Paris Hotels Articles

April 26, 2010

Combining Two Airline Tickets Brings Terrific Savings

Here’s a tip that the airlines don’t tell you: You can often get great savings on airfares–especially international airfares–when you use more than one airline ticket for the same trip.

But there is technique to it. Some challenges can arise when you use two tickets–but don’t worry, I’m going to tell you how to avoid them right here.

Coming up with possible combinations

When you use two tickets for your trip, you are using two airfares, which normally couldn’t be combined on the same ticket. Typically, this means booking different airlines.

So, how do you find two airfares that are cheaper than one?

One way is to think of popular cities between your origin and destination that you would love to visit. Popular cities usually have more competitive airfares.

For example, you may not find a reasonably priced ticket from your city to Malaga, Spain, but you may find a great deal to Dublin, another fabulous city to visit. And, because Malaga is popular with travelers from Ireland and the United Kingdom, it should be easy to find a cheap ticket from Dublin to Malaga.

You’ve saved a bundle, and enjoyed two destinations for less than the price of one.

Another way to save with two tickets is to use a budget airline for part of your trip.

For example, you probably won’t find good airfares from Raleigh to Mazatlan, but you’ll almost certainly come across low fares from Raleigh to Las Vegas and other major cities in the West because low-priced Southwest Airlines flies these routes.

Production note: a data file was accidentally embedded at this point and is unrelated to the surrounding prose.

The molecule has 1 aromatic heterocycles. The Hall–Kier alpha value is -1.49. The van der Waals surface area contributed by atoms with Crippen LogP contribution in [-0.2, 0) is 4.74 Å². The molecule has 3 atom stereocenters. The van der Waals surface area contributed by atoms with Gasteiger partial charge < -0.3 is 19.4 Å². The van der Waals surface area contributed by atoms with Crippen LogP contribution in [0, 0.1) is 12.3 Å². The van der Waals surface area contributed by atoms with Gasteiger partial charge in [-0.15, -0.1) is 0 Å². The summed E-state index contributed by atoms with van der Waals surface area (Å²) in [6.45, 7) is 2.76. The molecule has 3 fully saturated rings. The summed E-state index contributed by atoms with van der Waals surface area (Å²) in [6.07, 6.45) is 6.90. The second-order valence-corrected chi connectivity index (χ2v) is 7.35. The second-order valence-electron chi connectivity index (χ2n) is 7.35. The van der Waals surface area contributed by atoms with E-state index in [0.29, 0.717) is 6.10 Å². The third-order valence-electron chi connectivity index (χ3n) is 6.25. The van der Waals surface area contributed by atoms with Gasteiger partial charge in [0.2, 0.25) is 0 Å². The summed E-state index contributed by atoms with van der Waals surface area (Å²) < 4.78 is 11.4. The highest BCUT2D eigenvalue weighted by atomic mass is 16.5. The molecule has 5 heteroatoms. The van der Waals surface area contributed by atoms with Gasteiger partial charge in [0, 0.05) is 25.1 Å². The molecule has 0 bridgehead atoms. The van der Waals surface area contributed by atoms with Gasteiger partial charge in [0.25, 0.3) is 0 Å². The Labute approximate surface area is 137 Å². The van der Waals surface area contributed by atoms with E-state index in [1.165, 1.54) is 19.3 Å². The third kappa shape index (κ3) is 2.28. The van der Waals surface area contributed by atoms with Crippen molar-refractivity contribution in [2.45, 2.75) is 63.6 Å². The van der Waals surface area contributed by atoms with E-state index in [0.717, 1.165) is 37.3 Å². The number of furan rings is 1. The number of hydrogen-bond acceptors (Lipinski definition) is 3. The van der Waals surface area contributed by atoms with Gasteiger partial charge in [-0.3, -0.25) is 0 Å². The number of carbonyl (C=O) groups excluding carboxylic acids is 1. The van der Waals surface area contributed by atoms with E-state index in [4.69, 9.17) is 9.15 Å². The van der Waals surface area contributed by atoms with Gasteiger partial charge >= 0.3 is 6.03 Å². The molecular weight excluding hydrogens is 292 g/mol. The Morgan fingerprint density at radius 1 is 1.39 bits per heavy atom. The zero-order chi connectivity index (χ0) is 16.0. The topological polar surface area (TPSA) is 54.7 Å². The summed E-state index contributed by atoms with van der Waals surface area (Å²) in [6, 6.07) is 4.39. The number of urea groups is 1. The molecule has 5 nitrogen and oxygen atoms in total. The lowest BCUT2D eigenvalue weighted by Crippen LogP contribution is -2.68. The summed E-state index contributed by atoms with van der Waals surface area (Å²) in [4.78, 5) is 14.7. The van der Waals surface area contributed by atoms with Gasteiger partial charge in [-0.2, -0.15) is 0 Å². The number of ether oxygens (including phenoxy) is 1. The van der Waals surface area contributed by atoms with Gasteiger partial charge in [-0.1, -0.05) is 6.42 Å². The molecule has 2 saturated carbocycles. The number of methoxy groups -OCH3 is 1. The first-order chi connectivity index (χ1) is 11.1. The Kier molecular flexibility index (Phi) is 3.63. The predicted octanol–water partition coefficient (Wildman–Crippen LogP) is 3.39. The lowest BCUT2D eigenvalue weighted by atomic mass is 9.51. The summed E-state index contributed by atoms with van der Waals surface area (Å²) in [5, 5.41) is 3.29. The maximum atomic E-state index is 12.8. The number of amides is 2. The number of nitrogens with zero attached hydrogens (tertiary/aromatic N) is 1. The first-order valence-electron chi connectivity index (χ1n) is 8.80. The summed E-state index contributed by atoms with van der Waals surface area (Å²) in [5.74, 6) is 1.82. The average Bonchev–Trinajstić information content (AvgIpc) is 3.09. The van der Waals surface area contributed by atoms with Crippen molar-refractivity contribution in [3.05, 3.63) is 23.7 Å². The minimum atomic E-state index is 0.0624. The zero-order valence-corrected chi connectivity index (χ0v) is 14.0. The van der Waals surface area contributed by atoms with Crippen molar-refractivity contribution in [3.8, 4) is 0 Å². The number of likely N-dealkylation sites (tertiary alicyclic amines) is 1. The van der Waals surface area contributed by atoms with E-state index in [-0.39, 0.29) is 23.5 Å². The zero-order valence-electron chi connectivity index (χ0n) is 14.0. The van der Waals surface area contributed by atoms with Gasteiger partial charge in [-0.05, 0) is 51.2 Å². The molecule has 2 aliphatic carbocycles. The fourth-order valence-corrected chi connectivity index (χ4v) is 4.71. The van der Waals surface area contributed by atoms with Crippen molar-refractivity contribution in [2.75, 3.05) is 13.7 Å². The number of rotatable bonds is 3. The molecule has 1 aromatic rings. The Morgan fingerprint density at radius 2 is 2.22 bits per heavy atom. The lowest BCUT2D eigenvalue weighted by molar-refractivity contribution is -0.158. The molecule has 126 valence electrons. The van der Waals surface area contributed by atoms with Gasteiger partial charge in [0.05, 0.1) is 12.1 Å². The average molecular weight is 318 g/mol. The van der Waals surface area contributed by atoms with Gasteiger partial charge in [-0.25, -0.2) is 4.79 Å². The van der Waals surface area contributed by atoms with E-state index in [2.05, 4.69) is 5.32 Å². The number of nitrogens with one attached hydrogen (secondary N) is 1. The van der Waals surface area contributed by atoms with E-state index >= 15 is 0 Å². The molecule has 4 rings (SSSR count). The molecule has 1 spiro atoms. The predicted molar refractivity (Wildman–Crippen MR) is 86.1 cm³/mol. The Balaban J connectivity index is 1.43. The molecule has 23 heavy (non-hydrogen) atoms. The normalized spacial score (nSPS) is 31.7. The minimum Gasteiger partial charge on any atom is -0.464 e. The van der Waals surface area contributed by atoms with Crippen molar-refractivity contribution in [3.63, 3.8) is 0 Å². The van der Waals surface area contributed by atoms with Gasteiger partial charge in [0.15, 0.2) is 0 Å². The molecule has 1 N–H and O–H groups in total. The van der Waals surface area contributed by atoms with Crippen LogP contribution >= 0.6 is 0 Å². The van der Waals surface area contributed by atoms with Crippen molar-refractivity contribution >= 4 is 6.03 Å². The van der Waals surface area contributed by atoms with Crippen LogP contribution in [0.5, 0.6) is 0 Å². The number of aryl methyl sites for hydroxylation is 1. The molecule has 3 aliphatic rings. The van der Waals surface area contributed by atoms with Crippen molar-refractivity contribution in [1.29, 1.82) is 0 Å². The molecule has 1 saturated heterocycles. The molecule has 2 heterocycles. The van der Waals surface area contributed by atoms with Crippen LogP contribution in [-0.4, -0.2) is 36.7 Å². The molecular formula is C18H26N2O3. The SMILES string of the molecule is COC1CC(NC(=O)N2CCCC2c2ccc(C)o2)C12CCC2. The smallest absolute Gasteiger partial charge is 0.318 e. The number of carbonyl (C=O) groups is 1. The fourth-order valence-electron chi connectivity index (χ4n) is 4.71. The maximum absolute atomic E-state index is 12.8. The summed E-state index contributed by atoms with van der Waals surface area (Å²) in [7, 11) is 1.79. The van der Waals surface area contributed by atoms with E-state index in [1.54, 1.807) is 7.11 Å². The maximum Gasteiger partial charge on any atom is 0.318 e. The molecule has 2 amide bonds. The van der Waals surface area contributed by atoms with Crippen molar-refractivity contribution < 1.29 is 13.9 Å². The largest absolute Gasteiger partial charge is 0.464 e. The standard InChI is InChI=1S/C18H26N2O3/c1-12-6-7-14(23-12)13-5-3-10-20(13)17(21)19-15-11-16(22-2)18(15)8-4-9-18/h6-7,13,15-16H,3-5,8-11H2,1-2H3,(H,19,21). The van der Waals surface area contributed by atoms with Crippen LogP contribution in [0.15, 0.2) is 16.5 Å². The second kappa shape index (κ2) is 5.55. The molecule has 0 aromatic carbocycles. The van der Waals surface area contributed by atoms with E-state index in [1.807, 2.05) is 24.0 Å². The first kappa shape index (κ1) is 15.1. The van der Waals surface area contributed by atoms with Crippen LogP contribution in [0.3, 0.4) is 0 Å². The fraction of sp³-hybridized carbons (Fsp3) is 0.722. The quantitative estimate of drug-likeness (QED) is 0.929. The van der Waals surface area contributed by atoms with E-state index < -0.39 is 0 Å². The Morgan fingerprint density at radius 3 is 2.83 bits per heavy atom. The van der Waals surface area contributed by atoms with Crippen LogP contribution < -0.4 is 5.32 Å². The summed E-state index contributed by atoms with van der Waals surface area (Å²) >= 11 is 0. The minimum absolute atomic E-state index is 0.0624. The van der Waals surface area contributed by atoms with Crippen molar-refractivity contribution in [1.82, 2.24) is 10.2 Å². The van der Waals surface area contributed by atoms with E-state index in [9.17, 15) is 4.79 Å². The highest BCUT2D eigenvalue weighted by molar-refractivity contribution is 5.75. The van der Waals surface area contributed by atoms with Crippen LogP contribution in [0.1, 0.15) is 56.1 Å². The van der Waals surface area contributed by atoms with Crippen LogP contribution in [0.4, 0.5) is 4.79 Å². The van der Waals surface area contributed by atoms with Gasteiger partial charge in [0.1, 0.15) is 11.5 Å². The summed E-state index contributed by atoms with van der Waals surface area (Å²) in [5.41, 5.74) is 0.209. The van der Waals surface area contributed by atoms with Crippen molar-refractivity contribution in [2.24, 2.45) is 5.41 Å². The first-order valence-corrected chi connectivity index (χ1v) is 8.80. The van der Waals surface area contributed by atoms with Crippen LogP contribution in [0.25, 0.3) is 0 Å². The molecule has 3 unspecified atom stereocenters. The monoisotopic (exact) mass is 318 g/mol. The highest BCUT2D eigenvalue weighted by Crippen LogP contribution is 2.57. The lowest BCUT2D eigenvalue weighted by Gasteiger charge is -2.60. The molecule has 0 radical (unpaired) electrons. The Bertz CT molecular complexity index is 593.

And, because Mazatlan is a popular destination for travelers in the western U.S., you can expect to pick up a great fare from major cities to Mazatlan. In most cases, these two tickets will cost significantly less than buying one ticket from Raleigh to Mazatlan.

To see where several budget airlines fly, check out the route maps of Southwest, JetBlue, WestJet (Canada), and Ryanair (Europe, Ireland, and the United Kingdom) at their websites.

Consider secondary airports and changing airports

When setting up your two tickets, think of secondary airports and changing airports while traveling, if you really want to save.

If you’re traveling to Europe, Frankfurt, Paris, Rome, and London all offer less well-known airports with incredibly cheap fares to other points in Europe. (Ryanair’s site lists its European airports, which are also used by other budget airlines.)

For example, you may fly into London’s Heathrow Airport from the U.S. on a bargain ticket, but you can fly on to other points in Europe more cheaply if you fly out of London’s Lutton, Stansted, or Gatwick airports.

Many cities in the U.S. also have more than one airport, and usually the lesser known is predominantly used by budget airlines, such as the Midway Airport in Chicago.

Five ways to avoid inconvenience when you combine tickets

Using two tickets does increase your chances for inconvenience, so follow these procedures when you’re setting up your itinerary:

* Plan to schedule at least one day between your two tickets. Suppose you arrive late on your first ticket and miss the departure flight on your second ticket? The airline on your second ticket may not have another departure to your destination that same day, or it may charge you high fees to rebook. You can avoid this potential problem by scheduling your departure for the next day from the outset – and possibly enjoy the sites, a great restaurant, or friends in that city while you’re at it.